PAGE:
There's a wide variety of reels out there to choose from and there are quite a few manufacturers making them. They come in different sizes and shapes. Fishing wouldn't be very exciting if there wasn't a wide variety of reels to fish with. You wouldn't want to reel in a Croaker with a 9/0 Penn big game reel, or try to catch a big "Smoker" Kingfish with a Zebco spin cast reel.
There are 4 types of reels that most fishermen use to catch fish. They are:
|The Spin Cast Reel is by far the easiest reel to use and I recommend it for a beginning fisherman's first reel. It is ideal for smaller fish, it's lightweight, and can handle smaller terminal tackle very well. Plus it's not too terribly expensive if it's lost.|
|The Open Face Spinning Reel. It is a little more difficult to use than the Spin Cast, but it comes in a wider variety of sizes. It comes in ultra-light models for smaller tackle used to catch panfish all the way up to a big bruiser used to catch bigger gamefish such as "Bull Reds" in the surf. It's very useful for situations when a longer casting range is needed. I have an ultra-light model mounted on a fly rod that I use to chunk small jigs a long ways when I'm bank fishing.|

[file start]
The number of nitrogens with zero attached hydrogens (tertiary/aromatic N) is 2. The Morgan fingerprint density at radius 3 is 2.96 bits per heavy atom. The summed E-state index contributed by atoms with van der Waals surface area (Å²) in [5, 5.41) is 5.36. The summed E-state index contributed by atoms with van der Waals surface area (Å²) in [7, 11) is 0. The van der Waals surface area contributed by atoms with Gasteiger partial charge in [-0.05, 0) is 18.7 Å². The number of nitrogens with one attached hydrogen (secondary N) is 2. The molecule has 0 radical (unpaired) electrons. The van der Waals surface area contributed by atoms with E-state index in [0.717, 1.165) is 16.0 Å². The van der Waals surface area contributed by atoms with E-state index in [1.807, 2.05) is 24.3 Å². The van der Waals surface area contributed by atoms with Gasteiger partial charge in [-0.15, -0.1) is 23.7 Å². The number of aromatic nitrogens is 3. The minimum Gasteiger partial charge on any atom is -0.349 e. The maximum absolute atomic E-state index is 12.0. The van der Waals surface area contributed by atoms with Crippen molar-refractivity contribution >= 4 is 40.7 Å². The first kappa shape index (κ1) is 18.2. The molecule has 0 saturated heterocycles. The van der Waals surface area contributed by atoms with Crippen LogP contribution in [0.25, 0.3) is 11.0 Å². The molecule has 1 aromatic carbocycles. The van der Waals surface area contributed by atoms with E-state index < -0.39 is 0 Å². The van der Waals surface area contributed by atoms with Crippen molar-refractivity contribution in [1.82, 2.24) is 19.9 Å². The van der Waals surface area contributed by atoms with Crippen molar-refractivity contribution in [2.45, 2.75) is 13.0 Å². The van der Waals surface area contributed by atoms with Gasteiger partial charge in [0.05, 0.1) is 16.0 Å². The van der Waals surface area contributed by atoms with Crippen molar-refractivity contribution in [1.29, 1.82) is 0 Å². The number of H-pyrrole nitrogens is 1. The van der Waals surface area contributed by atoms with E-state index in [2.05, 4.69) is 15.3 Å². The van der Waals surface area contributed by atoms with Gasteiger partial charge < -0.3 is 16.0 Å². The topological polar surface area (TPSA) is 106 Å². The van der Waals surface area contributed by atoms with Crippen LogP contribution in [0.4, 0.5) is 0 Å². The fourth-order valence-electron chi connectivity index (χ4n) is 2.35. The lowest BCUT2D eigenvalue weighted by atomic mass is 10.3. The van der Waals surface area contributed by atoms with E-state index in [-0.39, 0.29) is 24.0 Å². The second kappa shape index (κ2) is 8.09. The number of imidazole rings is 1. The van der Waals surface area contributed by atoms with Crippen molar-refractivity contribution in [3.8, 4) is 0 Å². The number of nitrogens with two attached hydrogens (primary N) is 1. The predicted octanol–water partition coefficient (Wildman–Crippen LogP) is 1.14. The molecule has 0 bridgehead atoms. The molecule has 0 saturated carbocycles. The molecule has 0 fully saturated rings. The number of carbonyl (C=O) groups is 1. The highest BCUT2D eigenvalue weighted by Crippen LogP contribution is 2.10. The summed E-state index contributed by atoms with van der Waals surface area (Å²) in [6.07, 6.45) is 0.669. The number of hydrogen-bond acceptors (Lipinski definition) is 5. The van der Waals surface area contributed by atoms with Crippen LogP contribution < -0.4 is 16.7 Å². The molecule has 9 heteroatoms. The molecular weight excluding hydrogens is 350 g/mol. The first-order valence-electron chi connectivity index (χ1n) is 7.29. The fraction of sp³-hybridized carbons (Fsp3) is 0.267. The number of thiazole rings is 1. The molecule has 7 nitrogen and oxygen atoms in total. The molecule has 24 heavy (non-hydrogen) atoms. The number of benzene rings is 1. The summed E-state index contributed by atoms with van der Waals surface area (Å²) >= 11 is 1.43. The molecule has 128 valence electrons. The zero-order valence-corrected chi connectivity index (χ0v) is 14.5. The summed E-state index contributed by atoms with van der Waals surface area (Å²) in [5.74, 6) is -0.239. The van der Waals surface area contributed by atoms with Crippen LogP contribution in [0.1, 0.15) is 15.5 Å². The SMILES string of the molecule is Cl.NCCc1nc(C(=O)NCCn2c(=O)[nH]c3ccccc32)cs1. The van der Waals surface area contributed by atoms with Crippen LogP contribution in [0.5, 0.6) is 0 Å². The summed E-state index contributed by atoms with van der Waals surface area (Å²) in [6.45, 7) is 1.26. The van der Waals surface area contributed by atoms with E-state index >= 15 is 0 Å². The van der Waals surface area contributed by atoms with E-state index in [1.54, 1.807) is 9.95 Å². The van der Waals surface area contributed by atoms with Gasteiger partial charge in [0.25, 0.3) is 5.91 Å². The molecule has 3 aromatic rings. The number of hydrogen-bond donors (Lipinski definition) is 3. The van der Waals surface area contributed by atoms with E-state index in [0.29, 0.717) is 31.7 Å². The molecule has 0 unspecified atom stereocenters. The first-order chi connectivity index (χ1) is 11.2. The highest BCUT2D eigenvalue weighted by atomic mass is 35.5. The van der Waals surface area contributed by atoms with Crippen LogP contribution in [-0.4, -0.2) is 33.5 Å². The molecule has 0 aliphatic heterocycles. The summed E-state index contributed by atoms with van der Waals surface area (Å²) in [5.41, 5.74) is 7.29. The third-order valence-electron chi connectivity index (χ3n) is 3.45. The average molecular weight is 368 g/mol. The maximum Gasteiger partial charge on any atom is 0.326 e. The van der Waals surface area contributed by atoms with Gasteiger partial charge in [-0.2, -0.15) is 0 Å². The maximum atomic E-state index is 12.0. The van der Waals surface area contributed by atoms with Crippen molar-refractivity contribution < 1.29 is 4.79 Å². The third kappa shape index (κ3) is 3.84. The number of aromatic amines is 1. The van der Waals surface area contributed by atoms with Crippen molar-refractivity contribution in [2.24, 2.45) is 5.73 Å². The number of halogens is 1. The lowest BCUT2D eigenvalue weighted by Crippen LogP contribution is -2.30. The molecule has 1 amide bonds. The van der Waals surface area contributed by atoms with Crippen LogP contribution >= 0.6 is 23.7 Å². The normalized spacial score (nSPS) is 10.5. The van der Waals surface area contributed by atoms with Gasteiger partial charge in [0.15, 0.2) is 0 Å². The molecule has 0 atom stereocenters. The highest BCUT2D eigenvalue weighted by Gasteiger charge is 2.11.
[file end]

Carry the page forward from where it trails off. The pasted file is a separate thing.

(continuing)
|The Bait Casting Reel is more difficult to cast with than the spinning reel, but it comes in a wide variety of sizes, and can handle a lot of abuse day in and day out. There are models for light-weight use, and bigger models for catching bigger fish such as Redfish and Kingfish.|
|Last, but not least, we have the conventional fishing reel. Conventional Reels don't lend themselves well to casting. They are bigger, handle lots of fishing line and are just tough fishing reels. These reels are built for the big bruisers, such as Marlin, Tuna, and Shark.|
The most important thing, is to get equipment that is best suited to your abilities for the type of fishing that you plan on doing.